During the summer after my freshman year at Duke, my friend and I started our first business. I built my first website. It was a taxi sharing and taxi booking website called KoalaCab (I know Uber now does this, but it was pre-Uber). We ended up booking 450 cabs during our first year of operation. image

Scaling Property of Randomness

I really enjoyed the book Fooled by Randomness by Nassim Taleb, and I came upon many interesting statements about randomness in markets, the most interesting one being the scaling property of randomness.

In the stock market, the general direction that stocks move in are for a reason, but the second or millisecond deviations that stocks have can be mostly attributed to noise or randomness. As Taleb did in his book, let’s take a stock that has a 15% return with 10% volatility per year. This translates into a 93% chance that the stock will go up in that year, assuming that the noise can be approximated by a normal distribution.

At a second time interval, there is only a 50.02% chance that the stock will go up. At a day granularity, there is a 54% chance that the stock will go up. At a month granularity, there is a 67% chance that the stock will go up, and at a year granularity, there is a 93% chance that the stock will go up. When I first read this, I was shocked. Randomness does not scale linearly, and therefore when analyzing the markets at a small time scale, stock price variations are often meaningless. This means that at the smallest of time scales, markets are inefficient, a very interesting conclusion.


Path is a mobile-only social network for your closest friends. It provides the basics of a social network (messaging, news feed, picture/video posting, location check-ins, status updates, and “friending” of people). But, because it is more intimate than a larger social network (ex. Facebook), it has become a much richer and detailed way to document my life.


Things I Love Path is known for its design. Path’s best design elements are the clock, which changes as the user scrolls, and the “+” button that allows the user to add a new moment. Moving clock hands as the user scrolls is a truly innovative UI element, and is something that I have not seen on any application. Pressing the “+” button beautifully releases five different buttons that the user can select.

My favorite features in Path are emoticons, and book/movie/music/tv show sharing. Path allows emoticon posting on moments. Unlike Facebook where users are only able to ‘like’ a post, posts (or moments) on Path can be smiled at, winked at, frowned at, surprised at, or loved. This allows for rich and quick responses to a friend’s moment, while adding a unique feature to social networking.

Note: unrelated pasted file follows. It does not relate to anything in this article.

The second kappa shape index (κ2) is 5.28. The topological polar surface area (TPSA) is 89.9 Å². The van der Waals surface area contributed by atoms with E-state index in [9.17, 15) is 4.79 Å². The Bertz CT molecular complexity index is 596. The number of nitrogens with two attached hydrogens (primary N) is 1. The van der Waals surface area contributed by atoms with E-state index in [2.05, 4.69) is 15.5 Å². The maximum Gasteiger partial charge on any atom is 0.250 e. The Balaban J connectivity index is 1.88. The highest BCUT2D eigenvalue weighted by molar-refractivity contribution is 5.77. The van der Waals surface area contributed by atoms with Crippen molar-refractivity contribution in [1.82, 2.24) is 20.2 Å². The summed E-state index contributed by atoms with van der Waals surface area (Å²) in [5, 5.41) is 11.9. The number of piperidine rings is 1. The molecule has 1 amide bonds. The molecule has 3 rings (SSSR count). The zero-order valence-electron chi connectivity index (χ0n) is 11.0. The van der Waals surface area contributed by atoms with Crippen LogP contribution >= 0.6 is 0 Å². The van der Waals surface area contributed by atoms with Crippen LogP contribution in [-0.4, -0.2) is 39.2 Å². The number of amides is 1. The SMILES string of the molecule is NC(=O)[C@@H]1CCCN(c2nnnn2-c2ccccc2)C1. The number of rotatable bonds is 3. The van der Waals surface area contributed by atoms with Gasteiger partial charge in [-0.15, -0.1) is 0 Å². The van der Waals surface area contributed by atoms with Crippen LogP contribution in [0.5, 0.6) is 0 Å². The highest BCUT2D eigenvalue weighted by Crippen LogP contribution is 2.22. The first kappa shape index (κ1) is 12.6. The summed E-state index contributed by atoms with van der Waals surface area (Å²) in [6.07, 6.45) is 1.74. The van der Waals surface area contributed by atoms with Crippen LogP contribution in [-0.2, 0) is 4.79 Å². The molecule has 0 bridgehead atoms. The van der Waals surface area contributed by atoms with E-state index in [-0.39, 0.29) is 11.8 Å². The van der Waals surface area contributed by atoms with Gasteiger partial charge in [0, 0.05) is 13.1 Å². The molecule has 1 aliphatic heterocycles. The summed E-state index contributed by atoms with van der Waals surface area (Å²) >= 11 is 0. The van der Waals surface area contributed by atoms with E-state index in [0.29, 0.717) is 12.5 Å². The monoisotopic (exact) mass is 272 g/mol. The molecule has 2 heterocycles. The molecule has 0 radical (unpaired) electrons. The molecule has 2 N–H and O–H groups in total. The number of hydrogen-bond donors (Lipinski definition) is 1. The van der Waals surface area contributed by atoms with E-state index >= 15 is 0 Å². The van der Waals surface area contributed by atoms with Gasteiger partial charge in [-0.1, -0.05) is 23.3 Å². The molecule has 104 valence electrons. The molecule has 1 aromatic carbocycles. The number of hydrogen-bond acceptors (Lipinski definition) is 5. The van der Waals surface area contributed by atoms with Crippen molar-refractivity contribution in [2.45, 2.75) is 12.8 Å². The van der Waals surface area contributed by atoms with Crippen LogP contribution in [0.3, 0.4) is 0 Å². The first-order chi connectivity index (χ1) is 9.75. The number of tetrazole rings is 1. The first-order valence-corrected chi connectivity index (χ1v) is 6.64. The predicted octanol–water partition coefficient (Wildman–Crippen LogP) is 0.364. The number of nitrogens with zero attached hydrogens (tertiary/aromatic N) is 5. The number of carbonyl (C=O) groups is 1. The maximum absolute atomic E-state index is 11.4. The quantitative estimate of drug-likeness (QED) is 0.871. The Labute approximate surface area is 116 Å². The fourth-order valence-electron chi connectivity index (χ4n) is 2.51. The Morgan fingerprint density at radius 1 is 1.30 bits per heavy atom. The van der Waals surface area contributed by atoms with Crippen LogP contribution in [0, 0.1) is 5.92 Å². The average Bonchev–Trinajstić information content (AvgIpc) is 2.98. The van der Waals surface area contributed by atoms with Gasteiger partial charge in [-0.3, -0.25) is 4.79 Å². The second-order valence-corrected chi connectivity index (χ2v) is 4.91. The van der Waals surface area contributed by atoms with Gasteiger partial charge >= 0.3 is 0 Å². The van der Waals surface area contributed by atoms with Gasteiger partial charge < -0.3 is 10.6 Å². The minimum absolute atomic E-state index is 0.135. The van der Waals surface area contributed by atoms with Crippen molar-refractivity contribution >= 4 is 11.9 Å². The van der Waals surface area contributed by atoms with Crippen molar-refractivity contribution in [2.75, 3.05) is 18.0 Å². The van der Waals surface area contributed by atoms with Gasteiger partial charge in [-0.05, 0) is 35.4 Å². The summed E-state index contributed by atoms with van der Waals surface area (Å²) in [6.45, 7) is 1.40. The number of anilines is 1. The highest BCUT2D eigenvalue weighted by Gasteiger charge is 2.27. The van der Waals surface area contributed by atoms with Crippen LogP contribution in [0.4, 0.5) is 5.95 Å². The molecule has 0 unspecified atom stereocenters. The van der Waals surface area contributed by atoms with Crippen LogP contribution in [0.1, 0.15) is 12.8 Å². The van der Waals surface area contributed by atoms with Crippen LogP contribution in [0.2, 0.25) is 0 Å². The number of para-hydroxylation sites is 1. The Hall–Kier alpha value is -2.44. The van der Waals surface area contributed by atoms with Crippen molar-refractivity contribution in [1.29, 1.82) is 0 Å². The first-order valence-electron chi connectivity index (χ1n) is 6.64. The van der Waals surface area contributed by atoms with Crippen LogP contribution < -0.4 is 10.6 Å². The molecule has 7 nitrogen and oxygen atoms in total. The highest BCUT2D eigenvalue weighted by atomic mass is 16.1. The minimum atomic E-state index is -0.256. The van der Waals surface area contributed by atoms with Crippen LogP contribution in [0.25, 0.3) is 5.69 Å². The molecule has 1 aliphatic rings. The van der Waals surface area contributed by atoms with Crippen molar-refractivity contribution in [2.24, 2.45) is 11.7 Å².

I really enjoy book/movie/music/tv show sharing. My friends have shared lots of great media through Path that I did not know about, and I have discovered new media this way. Path makes it easy to share what music is currently playing on a user’s smartphone, and has autocompletion for most music, movies, books, and tv shows. When friends share songs they are listening to, other friends are able to listen to a preview of the song in the app, and when friends share movies or books, Path displays a short description of the movie or book in the app. The intimacy of Path promotes more sharing than on Facebook, and has allowed me to better stay in touch with my closest friends.

Things I Don’t One feature I never use is the ability to share sleep information. I have shared sleep information with friends, and every time friends either comment on me sleeping too much or me sleeping too little. The predictability of the responses to my hours of sleep gets old, and I no longer record my sleep data. I have approximately 30 friends on Path, and none of them share sleep data either. Sharing how many hours you sleep every day seems to be oversharing, and is an unnecessary feature of the application, in my opinion.

A Way to Monetize Path Path is currently trying to monetize by selling virtual goods, either as a monthly/yearly subscription or on a per item basis. This is a great start, but I am skeptical that this tactic will make Path enough money. I believe that sponsored stickers would improve the user experience while making Path and advertisers happy.

There are limitless options for sticker packs, and these would make the app much more fun while bringing in more money for Path. Sponsored sticker packs would be free for users, and would add more sticker variety for users to post. I know that Path is trying to build a social network without ads, but I think that these ads would not be intrusive at all.